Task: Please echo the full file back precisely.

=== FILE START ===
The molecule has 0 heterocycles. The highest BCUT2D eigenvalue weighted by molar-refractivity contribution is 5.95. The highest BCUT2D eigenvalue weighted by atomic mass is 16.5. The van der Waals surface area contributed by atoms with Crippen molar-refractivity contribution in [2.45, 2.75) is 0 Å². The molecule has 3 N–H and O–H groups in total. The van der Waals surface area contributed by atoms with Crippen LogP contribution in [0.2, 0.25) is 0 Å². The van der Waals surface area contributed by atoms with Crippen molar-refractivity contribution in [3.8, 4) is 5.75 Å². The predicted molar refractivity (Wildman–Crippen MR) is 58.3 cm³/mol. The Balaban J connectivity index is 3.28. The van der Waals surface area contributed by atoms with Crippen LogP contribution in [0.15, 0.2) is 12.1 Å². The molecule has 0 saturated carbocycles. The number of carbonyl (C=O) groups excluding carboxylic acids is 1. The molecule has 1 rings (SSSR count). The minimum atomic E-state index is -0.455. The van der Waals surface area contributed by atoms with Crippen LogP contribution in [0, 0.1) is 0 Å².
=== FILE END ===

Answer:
The molecule has 0 heterocycles. The highest BCUT2D eigenvalue weighted by molar-refractivity contribution is 5.95. The highest BCUT2D eigenvalue weighted by atomic mass is 16.5. The van der Waals surface area contributed by atoms with Crippen molar-refractivity contribution in [2.45, 2.75) is 0 Å². The molecule has 3 N–H and O–H groups in total. The van der Waals surface area contributed by atoms with Crippen LogP contribution in [0.2, 0.25) is 0 Å². The van der Waals surface area contributed by atoms with Crippen molar-refractivity contribution in [3.8, 4) is 5.75 Å². The predicted molar refractivity (Wildman–Crippen MR) is 58.3 cm³/mol. The Balaban J connectivity index is 3.28. The van der Waals surface area contributed by atoms with Crippen LogP contribution in [0.15, 0.2) is 12.1 Å². The molecule has 0 saturated carbocycles. The number of carbonyl (C=O) groups excluding carboxylic acids is 1. The molecule has 1 rings (SSSR count). The minimum atomic E-state index is -0.455. The van der Waals surface area contributed by atoms with Crippen LogP contribution in [0, 0.1) is 0 Å².